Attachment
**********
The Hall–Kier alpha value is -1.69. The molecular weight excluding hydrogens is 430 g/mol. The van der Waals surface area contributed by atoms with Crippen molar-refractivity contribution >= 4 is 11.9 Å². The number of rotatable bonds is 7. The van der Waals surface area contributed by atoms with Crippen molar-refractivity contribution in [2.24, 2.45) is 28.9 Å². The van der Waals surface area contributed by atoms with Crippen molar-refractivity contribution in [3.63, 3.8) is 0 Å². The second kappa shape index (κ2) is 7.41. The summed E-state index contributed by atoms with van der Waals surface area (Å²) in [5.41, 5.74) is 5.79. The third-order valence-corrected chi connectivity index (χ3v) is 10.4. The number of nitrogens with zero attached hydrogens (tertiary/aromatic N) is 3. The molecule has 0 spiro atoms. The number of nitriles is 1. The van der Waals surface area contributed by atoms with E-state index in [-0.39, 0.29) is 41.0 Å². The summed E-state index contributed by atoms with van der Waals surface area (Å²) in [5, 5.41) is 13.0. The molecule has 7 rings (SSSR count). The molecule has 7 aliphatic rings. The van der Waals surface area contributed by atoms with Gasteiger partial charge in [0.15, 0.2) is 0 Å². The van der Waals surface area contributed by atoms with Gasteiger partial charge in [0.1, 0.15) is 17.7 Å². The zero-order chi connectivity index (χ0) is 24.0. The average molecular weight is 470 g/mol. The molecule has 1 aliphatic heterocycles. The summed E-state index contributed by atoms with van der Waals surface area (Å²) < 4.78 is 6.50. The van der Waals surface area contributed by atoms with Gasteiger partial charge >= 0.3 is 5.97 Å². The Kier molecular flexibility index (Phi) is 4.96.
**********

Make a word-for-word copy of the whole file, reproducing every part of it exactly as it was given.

The Hall–Kier alpha value is -1.69. The molecular weight excluding hydrogens is 430 g/mol. The van der Waals surface area contributed by atoms with Crippen molar-refractivity contribution >= 4 is 11.9 Å². The number of rotatable bonds is 7. The van der Waals surface area contributed by atoms with Crippen molar-refractivity contribution in [2.24, 2.45) is 28.9 Å². The van der Waals surface area contributed by atoms with Crippen molar-refractivity contribution in [3.63, 3.8) is 0 Å². The second kappa shape index (κ2) is 7.41. The summed E-state index contributed by atoms with van der Waals surface area (Å²) in [5.41, 5.74) is 5.79. The third-order valence-corrected chi connectivity index (χ3v) is 10.4. The number of nitrogens with zero attached hydrogens (tertiary/aromatic N) is 3. The molecule has 0 spiro atoms. The number of nitriles is 1. The van der Waals surface area contributed by atoms with E-state index in [-0.39, 0.29) is 41.0 Å². The summed E-state index contributed by atoms with van der Waals surface area (Å²) in [5, 5.41) is 13.0. The molecule has 7 rings (SSSR count). The molecule has 7 aliphatic rings. The van der Waals surface area contributed by atoms with Gasteiger partial charge in [0.15, 0.2) is 0 Å². The van der Waals surface area contributed by atoms with Gasteiger partial charge in [0.1, 0.15) is 17.7 Å². The zero-order chi connectivity index (χ0) is 24.0. The average molecular weight is 470 g/mol. The molecule has 1 aliphatic heterocycles. The summed E-state index contributed by atoms with van der Waals surface area (Å²) < 4.78 is 6.50. The van der Waals surface area contributed by atoms with Gasteiger partial charge >= 0.3 is 5.97 Å². The Kier molecular flexibility index (Phi) is 4.96.